May 10, 2004

When fantasy and science collide

Great articles from Gregg Easterbrook and Bjorn Lumborg about how the over-the-top scifi bent of The Day After Tomorrow can only hurt the environmental agendas. Excerpt from Easterbrook:

Once Gore was a serious thinker on environmental issues, and diligently sought out top-notch scientific advice; say what you will about his 1992 Earth in the Balance--it's an earnest, conscientious work by someone concerned with getting the details straight. Now Gore appears ready to affiliate his reputation with a cheapo third-rate disaster movie that makes Fantastic Voyage seem like a peer-reviewed technical paper. It's easy to see why MoveOn.org wants the reflection of the new movie's limelight; wild exaggeration is a good fundraising tool. But if Gore associates himself with this mindless flick, he will have completed his descent from serious thinker and national leader to MoveOn.org's sock puppet. Why would Al Gore do this to himself?

Because he's an asshat? Just asking. And now from Lumborg:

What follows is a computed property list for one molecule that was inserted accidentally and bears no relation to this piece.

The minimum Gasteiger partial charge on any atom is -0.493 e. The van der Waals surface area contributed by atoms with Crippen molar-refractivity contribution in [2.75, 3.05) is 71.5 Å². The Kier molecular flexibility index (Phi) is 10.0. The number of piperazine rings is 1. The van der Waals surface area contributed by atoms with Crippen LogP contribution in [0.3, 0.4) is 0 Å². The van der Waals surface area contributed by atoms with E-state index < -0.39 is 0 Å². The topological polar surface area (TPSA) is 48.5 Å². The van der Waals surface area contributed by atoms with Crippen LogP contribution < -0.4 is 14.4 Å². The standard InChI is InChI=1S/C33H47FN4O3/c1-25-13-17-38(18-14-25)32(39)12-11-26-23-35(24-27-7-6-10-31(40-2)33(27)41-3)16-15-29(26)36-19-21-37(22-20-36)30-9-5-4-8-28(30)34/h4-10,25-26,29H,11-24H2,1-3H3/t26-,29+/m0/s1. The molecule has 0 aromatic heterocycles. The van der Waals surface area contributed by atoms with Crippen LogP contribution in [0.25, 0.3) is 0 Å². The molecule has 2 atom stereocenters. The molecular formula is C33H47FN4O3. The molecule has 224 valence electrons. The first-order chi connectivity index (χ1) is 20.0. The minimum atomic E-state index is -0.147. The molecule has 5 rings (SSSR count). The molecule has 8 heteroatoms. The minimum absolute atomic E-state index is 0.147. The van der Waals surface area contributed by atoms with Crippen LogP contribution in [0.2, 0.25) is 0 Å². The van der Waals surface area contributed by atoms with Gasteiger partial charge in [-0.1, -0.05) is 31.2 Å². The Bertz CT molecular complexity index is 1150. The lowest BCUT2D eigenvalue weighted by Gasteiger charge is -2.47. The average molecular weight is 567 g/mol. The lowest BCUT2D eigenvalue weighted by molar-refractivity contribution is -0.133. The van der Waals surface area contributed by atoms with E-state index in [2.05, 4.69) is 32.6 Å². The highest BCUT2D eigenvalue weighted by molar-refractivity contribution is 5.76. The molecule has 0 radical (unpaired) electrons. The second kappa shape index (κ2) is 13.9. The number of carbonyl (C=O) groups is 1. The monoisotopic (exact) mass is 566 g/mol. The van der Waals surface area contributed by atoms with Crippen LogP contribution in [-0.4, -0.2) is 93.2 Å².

In the final minutes of the Hollywood doomsday spectacular The Day After Tomorrow, which opens in Britain at the end of the month, the US president makes a ludicrously over-the-top State of the Nation speech. It is a great deal less realistic than the performance by the undoubted star of this $125 million blockbuster of a film: a 100 ft high tidal wave that engulfs New York.

Indeed, the film loses any credibility long before that. This is not because of any one of the far-fetched incidents that occur in the course of its 125 minutes. It isn't the flash freezing of a presidential motorcade, or even the escape of man-eating wolves from New York Zoo. No, this extremely enjoyable film has been let down by the simple fact that it has got its science all wrong. None of it could happen.

Go read them both.

Posted by Physics Geek at May 10, 2004 04:39 PM StumbleUpon Toolbar Stumble It!
Comments

Sounds like the moviemakers misinterpreted the H.G. Wells rule. You get one stupid idea per story. Not one per scene.

Posted by: Bob Hawkins at May 12, 2004 04:00 PM